Mary hurriedly sat down on her couch in her living room. The symptoms were starting again. Mary has had these symptoms on and off for over 4 years. She was constantly in and out of the emergency room. In fact, the emergency room staff knew her by name. The providers had diagnosed her with anxiety. She was already 50 years of age, and the providers knew that she was menopausal.
The symptoms that Mary experienced was acid reflux symptoms, right upper quadrant pain, and nausea. Even though the doctors had diagnosed Mary with anxiety, Mary knew her body and she knew something was wrong. The only anxiety Mary had was when she would go to the emergency department and the doctors would dismiss her symptoms as anxiety.
Since Mary was a nurse, she knew these symptoms were abnormal, but she could not figure out what was causing them. She decided to go to another emergency department at a teaching hospital.
Mary checked into the new hospital and the doctor evaluated her and came back with a diagnosis of GERD and anxiety. The doctor went to prepare the discharge instructions, and then the nurse came back with a GI cocktail. Mary proceeds to tell the nurse about her ongoing symptoms.
The nurse started to think about Mary and her symptoms. The nurse knew that women presented much differently than men for heart disease. The nurse also recognized that Mary had symptoms of heart disease. The nurse went back to the doctor and asked him to do a cardiac workup. The doctor agreed and cancel the discharge and to do a chest x-ray, a troponin level, and an EKG.
The nurse did an EKG and recognized it was abnormal because it showed the patient had a prolonged QT interval. At that time, the nurse did a troponin check and the troponin was elevated. The x-ray showed cardiomegaly. The provider then recognized that this patient could have a cardiac event going on.
The emergency doctor called for a consult with a cardiologist, and the patient was admitted. A cardiac cath showed three-vessel disease and the patient had to have an emergency bypass.
Women, Heart Disease, and Statistics
There are a plethora of women who go through what Mary went through. Often times, women present to the emergency department with these symptoms, and they are told it is just anxiety.
Heart disease is now the leading cause of death for women in America. According to the Centers for Disease Control, approximately 25% of women in America die from heart disease. Heart disease has traditionally been thought of as a man’s disease.
However, statistics show that the same number of women as men die of heart disease. Perhaps this fallacy came from research decades earlier that stated women were protected by estrogen. Therefore, providers had the false assurance that “younger” women were not susceptible to heart disease. More recent research has shown this not to be true.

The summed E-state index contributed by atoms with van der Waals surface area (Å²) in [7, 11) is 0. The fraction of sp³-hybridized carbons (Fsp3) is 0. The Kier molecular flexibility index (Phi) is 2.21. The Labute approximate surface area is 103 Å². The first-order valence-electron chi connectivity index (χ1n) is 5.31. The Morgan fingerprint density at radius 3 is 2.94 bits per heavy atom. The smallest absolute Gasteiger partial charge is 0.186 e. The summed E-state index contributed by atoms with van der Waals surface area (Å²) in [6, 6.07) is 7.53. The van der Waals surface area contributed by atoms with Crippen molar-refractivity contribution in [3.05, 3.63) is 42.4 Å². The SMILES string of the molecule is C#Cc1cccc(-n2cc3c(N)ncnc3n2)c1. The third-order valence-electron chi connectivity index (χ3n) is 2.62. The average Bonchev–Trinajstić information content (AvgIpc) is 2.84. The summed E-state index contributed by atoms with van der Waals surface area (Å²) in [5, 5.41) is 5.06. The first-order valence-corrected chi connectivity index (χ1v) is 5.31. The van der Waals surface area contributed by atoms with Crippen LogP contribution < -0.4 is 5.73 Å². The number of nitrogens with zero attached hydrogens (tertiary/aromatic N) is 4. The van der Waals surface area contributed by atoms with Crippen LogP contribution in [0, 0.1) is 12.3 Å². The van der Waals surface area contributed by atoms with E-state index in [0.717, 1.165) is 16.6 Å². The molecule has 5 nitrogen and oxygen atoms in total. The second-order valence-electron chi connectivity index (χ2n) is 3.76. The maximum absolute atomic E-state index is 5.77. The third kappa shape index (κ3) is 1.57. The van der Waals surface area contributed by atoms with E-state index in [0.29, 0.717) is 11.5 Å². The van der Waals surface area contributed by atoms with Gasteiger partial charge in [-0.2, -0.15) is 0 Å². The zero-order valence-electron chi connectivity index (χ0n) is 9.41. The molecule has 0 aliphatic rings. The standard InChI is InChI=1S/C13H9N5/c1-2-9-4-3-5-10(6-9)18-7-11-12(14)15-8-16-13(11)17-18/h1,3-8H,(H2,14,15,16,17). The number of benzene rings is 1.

Heart Disease is even more harmful to African- American women. Approximately 8% of African-American women have coronary artery disease. Thirty-three percent of women who die suddenly of heart disease have no symptoms.
Even armed with these statistics, women are still not diagnosed as readily as men are with heart disease. A study was performed by the Canadian Medical Association that revealed that women are dying at a faster rate than men of heart disease. Also, hospitalization rates have increased for women and declined for men.
Signs and Symptoms of Heart Disease in Women
Women have different symptoms than men for heart disease. This is one of the reasons that women are not “easily diagnosed”. Health providers are using the standards identified for men.
The symptoms for women are:
Nausea and vomiting
Stomach pain or acid reflux (GERD) symptoms
Right upper quadrant pain
Upper back and mid back pain
When women do have chest pain, the chest pain is described as a burning sensation. Often time, there are no symptoms until a woman has a heart attack or stroke. Also, there are such vague symptoms, the diagnosis could be a host of many other disorders.
Awareness of Heart Disease and Women
The American Heart Association created the Go Red For Women Campaign to create awareness of women’s heart disease. This campaign empowers women everywhere to take charge of their heart health. These measures include:
Monitoring your blood pressure
Maintaining a normal weight
Exercising at least 3 times a week
Monitor your cholesterol
Monitoring your blood pressure
Get your annual physical exams
Emergency doctors are usually the first doctors that women with heart disease come in contact with. These providers should be armed with the latest research about women and heart disease.
According to the American Heart Association, 80% of cardiovascular events that women have can pre prevented with the proper lifestyle and adequate treatment.
Most women have families, and they tend to put others needs in front of theirs. As women, we need to better take care of ourselves, and make the commitment to better health.
Have you had any experiences where women were wrongly diagnosed? Have you been wrongly diagnosed? To join the discussion, leave your comments below.
Daugherty SL, Masoudi FA, Ellis JL, Ho PM, Schmittdiel JA, Tavel HM, et al. Age-dependent gender differences in hypertension management. Journal of hypertension. 2011;29:1005–1011
www.goredforwomen.org. (2019). Go Red For Women®. [online] Available at: https://www.goredforwomen.org/ [Accessed 2 Feb. 2019].